Solow Model and DMP Model Essay

Excerpt from Essay :


Consider the DMP model. Low unemployment is a commonly pursued goal of governments. A subsidy, s, is given to firms to encourage more hiring is a policy option that can be implemented with the intended goal of increasing employment and reducing the unemployment rate

1. What is the firm’s surplus, consumer/worker surplus and total surplus with the introduction of a subsidy?

In a successful firm-worker match, the firm produces an output level, z. The firm’s surplus is given by the profit generated from a certain level of output. Assuming a unit price of 1 and that no capital is used in the production process; the firm generates a profit of

Profit = z – w; where w is the real wage paid to the worker

An employment subsidy, S, increases profits by the amount of the subsidy such that:

Profit/firm’s surplus = z – w + s

A worker will only accept a job if the offered wage exceeds the amount of unemployment insurance benefit (b) received. As such, the consumer surplus is given by:

Consumer/Worker Surplus = w – b

Total surplus = consumer surplus + firm’s surplus

= z – w + s + (w – b)

= z + s – b

2. What is the real wage solution using Nash bargaining

Suppose that the worker and firms share the total surplus in the proportion ? and (1- ? ) respectively; the proportion of the surplus attributed to the worker and firm is given by:

Worker surplus: w – b = ? (z + s - b)

Firm’s surplus: z – w + s = (1- ?) (z + s - b)

The real wage solution to the Nash bargaining problem then becomes:

Max (w – b) ? (z – w + s) 1- ? s.t S = z + s – b; yielding the wage equation:

w = ? (z + s) + (1 – ?) b

3. Equations that determine the supply side of the market V (Q) and demand side of the market em(1/j, 1)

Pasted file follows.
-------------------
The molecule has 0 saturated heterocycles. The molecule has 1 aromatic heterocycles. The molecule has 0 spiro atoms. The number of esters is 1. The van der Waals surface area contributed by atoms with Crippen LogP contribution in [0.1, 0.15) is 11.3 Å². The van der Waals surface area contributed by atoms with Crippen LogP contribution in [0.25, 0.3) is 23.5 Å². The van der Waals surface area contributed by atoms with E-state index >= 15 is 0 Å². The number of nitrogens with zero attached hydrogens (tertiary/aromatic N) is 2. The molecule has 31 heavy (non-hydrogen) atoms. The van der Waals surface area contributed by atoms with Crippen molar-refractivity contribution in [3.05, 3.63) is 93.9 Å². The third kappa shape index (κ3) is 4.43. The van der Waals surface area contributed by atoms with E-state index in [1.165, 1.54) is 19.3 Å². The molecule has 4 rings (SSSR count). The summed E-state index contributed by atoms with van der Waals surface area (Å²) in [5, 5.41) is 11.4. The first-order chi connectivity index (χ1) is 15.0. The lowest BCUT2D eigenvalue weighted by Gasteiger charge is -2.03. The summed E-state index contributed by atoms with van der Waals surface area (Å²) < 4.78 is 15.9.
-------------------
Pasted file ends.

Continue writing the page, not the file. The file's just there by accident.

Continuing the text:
The supply side equation:

V(Q) = b + em(1, j) (w – b); but (w-b) = ? (z + s – b)

Thus: V (Q) = b + em (1, j) ? (z + s – b)

The Demand-Side Equation:

Profits are given by: z – w + s;

Firms will post vacancies until the expected payoff from the same is zero such that the product of the probability of finding a worker and the firm’s surplus is equal to capital investment (k) in posting a vacancy. Denoting the probability of finding a worker as em (1/j, 1),…

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…per capita is given by:

c* = k* (1 – s)

c* = 2.44 (1-0.2) = 1.952

2. Suppose that savings increase to s=0.4 in the steady state. Determine capital per worker, output per worker, and consumption per capita in the new steady state

Capital per worker;

Kt(? – 1) =

Kt(-0.67) =

Kt(-0.67) = 0.275 ; Introducing logs;

Log 0.275 = - 0.67 log Kt

0.8368 = log Kt

Kt = 6.868

Income per-capita;

y * = k* x (? /(1- ?) = 6.868 x (0.33 / 0.67) = 12.97

Consumption per capita;

Consumption per capita is given by:

c* = k* (1 – s)

c* = 6.868 (1-0.4) = 4.121

3. Suppose that the depreciation rate, d, increases, what is the effect of this change on the quantity of capital per worker and output per worker from the steady state in a above

The equation of capital per worker is = Kt(? – 1)

The equation indicates a direct relationship between depreciation (d) and capital per-worker. An increase in (d) will, therefore, cause an increase in capital per worker (k*)

Income per-capita;

The equation for income per-capita is;

y * = k* x (? /(1- ?)

The increase in k* due to the increase in (d) will cause a subsequent…

Sources Used in Documents:


Berg, H. V. (2016). Economic Growth and Development (3rd ed.). Danvers, MA: World Scientific Publishing.

Trading Economies (2020). Canada Unemployment Rate. Trading Economies. Retrieved from

Trading Economies (2020). United States Unemployment Rate. Trading Economies. Retrieved from

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